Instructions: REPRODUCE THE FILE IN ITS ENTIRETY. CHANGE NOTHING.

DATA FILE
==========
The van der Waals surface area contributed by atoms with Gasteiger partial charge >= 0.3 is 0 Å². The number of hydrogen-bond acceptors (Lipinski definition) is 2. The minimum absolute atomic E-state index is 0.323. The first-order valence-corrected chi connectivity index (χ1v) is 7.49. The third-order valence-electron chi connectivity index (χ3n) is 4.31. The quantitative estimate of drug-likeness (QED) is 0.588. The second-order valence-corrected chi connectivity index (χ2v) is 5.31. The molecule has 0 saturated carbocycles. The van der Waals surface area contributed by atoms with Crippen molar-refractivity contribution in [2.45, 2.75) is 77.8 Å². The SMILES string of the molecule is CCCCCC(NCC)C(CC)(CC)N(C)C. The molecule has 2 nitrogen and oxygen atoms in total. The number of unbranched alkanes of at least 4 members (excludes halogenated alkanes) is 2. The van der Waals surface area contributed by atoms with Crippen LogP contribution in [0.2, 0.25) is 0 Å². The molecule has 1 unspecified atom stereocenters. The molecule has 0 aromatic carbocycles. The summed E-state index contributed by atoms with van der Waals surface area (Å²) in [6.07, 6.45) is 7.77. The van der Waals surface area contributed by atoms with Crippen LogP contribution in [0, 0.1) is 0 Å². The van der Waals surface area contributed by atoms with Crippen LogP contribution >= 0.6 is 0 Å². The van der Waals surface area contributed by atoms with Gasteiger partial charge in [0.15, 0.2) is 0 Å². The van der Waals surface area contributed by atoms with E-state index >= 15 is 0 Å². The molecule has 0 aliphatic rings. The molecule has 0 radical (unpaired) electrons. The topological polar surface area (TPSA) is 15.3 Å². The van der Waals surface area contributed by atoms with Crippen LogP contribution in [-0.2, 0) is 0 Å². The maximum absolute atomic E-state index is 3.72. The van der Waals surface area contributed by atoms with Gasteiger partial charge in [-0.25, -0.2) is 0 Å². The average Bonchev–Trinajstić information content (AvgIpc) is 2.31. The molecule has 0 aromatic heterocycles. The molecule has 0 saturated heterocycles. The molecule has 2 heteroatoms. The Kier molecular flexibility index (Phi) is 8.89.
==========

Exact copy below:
The van der Waals surface area contributed by atoms with Gasteiger partial charge >= 0.3 is 0 Å². The number of hydrogen-bond acceptors (Lipinski definition) is 2. The minimum absolute atomic E-state index is 0.323. The first-order valence-corrected chi connectivity index (χ1v) is 7.49. The third-order valence-electron chi connectivity index (χ3n) is 4.31. The quantitative estimate of drug-likeness (QED) is 0.588. The second-order valence-corrected chi connectivity index (χ2v) is 5.31. The molecule has 0 saturated carbocycles. The van der Waals surface area contributed by atoms with Crippen molar-refractivity contribution in [2.45, 2.75) is 77.8 Å². The SMILES string of the molecule is CCCCCC(NCC)C(CC)(CC)N(C)C. The molecule has 2 nitrogen and oxygen atoms in total. The number of unbranched alkanes of at least 4 members (excludes halogenated alkanes) is 2. The van der Waals surface area contributed by atoms with Crippen LogP contribution in [0.2, 0.25) is 0 Å². The molecule has 1 unspecified atom stereocenters. The molecule has 0 aromatic carbocycles. The summed E-state index contributed by atoms with van der Waals surface area (Å²) in [6.07, 6.45) is 7.77. The van der Waals surface area contributed by atoms with Crippen LogP contribution in [0, 0.1) is 0 Å². The van der Waals surface area contributed by atoms with Crippen LogP contribution >= 0.6 is 0 Å². The van der Waals surface area contributed by atoms with Gasteiger partial charge in [0.15, 0.2) is 0 Å². The van der Waals surface area contributed by atoms with E-state index >= 15 is 0 Å². The molecule has 0 aliphatic rings. The molecule has 0 radical (unpaired) electrons. The topological polar surface area (TPSA) is 15.3 Å². The van der Waals surface area contributed by atoms with Crippen LogP contribution in [-0.2, 0) is 0 Å². The maximum absolute atomic E-state index is 3.72. The van der Waals surface area contributed by atoms with Gasteiger partial charge in [-0.25, -0.2) is 0 Å². The average Bonchev–Trinajstić information content (AvgIpc) is 2.31. The molecule has 0 aromatic heterocycles. The molecule has 0 saturated heterocycles. The molecule has 2 heteroatoms. The Kier molecular flexibility index (Phi) is 8.89.